A few days before Labarre’s essay, I was listening to this fantastic interview with Dan Hill. In it, Dan complains about the “design as problem solving” trope. “We’re not that good at problem-solving, to be honest,” he says. “What designers are actually doing is cultural invention. They are inventing new things, which is different than problem-solving.” (italics mine).

I like this definition of the designer as a cultural inventor; cultural invention seems to me to be much more interesting than problem solver. But what I really like about it is that it gives space back for the designer’s point of view. It makes space for radical decisions, unexpected innovation, and cultural significance.

This is not a call to return to ‘design as author’ or the myth of the designer-genius. The best design, of course, as always, respects its user, audience. But that doesn’t mean we can’t show our work. I think often to this (now-not-online) blog post from Frank Chimero (retrieved via archive.org):

Design doesn’t need to be showy to prove its value, but it shouldn’t be invisible, either. Designers mistake invisibility for elegance and simplicity for clarity at their peril. The best design speaks not only so it can be understood, but also in a way it can be admired by those that use it. What if you were inspired by the things that you used, simply because they were impressive in a way that was evident to you? And why is it bad to try to build things like that?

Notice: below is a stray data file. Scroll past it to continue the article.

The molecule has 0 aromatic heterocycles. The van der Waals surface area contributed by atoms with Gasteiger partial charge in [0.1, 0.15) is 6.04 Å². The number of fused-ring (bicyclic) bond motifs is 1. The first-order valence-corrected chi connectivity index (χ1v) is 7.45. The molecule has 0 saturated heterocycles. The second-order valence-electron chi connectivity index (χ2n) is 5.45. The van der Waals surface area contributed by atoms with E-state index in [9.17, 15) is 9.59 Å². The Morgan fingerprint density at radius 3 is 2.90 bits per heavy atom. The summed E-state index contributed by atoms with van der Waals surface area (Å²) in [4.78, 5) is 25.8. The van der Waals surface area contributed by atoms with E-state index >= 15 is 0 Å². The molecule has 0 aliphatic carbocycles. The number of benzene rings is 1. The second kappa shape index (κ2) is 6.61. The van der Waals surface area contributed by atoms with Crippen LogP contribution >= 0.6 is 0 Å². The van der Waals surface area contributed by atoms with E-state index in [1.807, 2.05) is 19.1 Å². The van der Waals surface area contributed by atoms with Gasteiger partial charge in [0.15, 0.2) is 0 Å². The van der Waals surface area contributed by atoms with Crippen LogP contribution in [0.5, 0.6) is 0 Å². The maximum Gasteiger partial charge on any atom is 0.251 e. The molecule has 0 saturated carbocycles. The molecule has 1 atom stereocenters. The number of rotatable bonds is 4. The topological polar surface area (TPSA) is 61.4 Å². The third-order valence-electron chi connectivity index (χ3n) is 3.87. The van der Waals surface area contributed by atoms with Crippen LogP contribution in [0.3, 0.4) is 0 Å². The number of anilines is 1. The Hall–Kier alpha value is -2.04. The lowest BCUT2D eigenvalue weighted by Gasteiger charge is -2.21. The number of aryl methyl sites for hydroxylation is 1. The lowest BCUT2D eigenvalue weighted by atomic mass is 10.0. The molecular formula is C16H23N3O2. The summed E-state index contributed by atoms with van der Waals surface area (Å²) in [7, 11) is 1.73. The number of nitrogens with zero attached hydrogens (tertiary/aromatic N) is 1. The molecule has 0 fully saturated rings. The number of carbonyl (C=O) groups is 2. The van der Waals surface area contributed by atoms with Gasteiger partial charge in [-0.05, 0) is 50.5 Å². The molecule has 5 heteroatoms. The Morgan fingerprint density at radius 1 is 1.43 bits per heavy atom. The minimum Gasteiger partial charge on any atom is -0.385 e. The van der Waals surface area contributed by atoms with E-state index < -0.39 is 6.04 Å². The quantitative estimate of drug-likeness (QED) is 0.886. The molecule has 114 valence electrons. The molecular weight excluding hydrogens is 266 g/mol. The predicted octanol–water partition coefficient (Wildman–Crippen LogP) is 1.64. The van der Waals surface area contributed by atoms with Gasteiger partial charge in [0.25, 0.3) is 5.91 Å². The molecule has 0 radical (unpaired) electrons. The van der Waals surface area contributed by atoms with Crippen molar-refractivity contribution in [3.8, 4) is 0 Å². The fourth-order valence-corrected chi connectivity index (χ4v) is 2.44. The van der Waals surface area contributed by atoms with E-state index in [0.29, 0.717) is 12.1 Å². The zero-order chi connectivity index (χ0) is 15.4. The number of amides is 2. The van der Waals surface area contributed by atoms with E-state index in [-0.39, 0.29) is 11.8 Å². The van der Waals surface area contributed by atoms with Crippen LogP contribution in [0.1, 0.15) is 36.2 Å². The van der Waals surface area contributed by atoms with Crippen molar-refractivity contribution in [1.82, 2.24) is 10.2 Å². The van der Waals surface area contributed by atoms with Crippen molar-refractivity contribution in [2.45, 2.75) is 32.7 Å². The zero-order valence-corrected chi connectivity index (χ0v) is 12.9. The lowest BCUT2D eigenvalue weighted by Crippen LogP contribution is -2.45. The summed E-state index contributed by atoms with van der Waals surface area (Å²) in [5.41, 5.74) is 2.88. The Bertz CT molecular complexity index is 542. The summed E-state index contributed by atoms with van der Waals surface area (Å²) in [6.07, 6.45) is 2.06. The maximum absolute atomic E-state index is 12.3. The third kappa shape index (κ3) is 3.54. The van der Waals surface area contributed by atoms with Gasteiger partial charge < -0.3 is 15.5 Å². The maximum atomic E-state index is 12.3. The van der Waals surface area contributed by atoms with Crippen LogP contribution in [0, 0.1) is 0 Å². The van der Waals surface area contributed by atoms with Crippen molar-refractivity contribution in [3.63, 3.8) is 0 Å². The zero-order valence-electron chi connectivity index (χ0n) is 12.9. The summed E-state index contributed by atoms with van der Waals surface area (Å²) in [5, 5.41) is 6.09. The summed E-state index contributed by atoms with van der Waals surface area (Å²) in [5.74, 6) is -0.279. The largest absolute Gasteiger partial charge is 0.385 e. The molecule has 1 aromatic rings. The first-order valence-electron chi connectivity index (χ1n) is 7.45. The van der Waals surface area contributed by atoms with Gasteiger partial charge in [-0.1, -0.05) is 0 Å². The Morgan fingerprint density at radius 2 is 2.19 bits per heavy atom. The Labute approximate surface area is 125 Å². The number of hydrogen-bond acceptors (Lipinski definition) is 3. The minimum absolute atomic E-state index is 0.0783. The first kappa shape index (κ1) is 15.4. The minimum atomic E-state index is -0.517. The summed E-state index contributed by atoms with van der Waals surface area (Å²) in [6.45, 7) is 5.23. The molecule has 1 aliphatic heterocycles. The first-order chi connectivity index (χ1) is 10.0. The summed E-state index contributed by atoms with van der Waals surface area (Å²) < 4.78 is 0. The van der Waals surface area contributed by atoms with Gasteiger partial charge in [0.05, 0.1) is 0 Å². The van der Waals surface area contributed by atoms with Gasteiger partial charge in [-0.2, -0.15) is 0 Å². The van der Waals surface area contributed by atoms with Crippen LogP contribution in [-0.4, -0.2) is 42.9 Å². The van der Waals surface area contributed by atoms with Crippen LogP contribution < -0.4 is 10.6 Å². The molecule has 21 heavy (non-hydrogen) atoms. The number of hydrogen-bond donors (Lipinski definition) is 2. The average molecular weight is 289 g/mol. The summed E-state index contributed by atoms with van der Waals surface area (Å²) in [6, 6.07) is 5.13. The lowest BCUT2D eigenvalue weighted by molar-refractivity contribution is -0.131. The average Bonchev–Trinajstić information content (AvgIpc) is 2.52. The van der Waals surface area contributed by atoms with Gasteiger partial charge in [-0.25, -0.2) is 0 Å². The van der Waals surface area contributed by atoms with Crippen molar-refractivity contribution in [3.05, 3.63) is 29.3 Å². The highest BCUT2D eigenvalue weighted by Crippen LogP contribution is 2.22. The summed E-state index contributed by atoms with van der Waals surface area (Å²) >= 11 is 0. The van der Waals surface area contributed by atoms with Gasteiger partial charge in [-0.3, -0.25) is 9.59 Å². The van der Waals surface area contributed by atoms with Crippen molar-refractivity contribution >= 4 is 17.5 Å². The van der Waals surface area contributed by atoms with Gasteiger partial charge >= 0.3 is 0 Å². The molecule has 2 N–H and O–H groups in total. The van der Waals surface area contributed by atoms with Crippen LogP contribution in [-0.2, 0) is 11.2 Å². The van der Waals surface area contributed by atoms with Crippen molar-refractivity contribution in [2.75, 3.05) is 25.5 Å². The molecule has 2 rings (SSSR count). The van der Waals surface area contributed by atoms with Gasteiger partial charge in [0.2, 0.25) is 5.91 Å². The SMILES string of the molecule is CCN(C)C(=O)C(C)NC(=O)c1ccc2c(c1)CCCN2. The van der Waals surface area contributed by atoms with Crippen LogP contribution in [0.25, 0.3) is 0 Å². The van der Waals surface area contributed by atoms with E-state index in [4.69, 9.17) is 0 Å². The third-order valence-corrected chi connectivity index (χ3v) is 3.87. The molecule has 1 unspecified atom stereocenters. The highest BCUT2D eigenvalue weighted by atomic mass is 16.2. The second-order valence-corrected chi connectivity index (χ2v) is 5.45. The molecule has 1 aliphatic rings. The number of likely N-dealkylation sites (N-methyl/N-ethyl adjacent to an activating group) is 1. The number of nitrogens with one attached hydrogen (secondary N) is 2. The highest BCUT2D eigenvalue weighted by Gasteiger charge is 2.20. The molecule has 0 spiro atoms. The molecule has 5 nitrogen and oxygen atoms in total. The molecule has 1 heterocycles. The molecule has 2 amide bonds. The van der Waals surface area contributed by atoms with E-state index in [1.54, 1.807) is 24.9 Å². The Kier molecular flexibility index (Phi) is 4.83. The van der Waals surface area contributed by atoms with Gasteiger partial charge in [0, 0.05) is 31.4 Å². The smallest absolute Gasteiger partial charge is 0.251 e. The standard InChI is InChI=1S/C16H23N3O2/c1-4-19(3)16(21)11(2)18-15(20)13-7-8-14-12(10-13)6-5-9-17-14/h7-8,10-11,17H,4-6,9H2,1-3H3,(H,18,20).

Under Steve Jobs, Apple famously didn’t do user testing. Designers came to the project with a point of view: ideas about a new interaction, goals for what a product should do or how it should feel. And those ideas manifested themselves in the products themselves. Jony Ive, Apple’s longtime design chief, often cribbed the Dieter Rams maxim that design should be invisible, but, in actuality, the designers in Apple’s products were very visible. Radical decisions from removing drives and buttons to changing ports and chargers, to creating new interaction models or ways of working — these decisions, for better and for worse, did not emerge from a rigorous design thinking process but from designers with strong opinions and the will to bake those into the products.